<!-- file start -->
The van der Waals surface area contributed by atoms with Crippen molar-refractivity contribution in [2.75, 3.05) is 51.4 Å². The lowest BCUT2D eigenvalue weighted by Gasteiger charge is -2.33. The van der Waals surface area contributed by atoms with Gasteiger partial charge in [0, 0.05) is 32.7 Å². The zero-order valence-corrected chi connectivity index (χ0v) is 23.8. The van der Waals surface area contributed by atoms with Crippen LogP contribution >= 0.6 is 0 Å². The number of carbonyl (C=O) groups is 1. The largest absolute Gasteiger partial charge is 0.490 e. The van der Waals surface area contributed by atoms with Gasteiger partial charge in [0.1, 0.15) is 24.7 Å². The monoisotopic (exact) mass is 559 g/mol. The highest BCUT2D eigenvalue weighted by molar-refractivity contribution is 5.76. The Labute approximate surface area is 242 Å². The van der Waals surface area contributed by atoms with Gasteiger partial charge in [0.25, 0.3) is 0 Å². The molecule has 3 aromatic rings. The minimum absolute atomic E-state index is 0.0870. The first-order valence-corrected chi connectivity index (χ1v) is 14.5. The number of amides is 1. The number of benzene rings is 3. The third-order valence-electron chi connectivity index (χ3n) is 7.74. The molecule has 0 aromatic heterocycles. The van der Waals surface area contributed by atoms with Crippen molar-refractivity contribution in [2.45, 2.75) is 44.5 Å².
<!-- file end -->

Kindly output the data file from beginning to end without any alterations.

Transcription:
The van der Waals surface area contributed by atoms with Crippen molar-refractivity contribution in [2.75, 3.05) is 51.4 Å². The lowest BCUT2D eigenvalue weighted by Gasteiger charge is -2.33. The van der Waals surface area contributed by atoms with Gasteiger partial charge in [0, 0.05) is 32.7 Å². The zero-order valence-corrected chi connectivity index (χ0v) is 23.8. The van der Waals surface area contributed by atoms with Crippen LogP contribution >= 0.6 is 0 Å². The number of carbonyl (C=O) groups is 1. The largest absolute Gasteiger partial charge is 0.490 e. The van der Waals surface area contributed by atoms with Gasteiger partial charge in [0.1, 0.15) is 24.7 Å². The monoisotopic (exact) mass is 559 g/mol. The highest BCUT2D eigenvalue weighted by molar-refractivity contribution is 5.76. The Labute approximate surface area is 242 Å². The van der Waals surface area contributed by atoms with Gasteiger partial charge in [0.25, 0.3) is 0 Å². The molecule has 3 aromatic rings. The minimum absolute atomic E-state index is 0.0870. The first-order valence-corrected chi connectivity index (χ1v) is 14.5. The number of amides is 1. The number of benzene rings is 3. The third-order valence-electron chi connectivity index (χ3n) is 7.74. The molecule has 0 aromatic heterocycles. The van der Waals surface area contributed by atoms with Crippen molar-refractivity contribution in [2.45, 2.75) is 44.5 Å².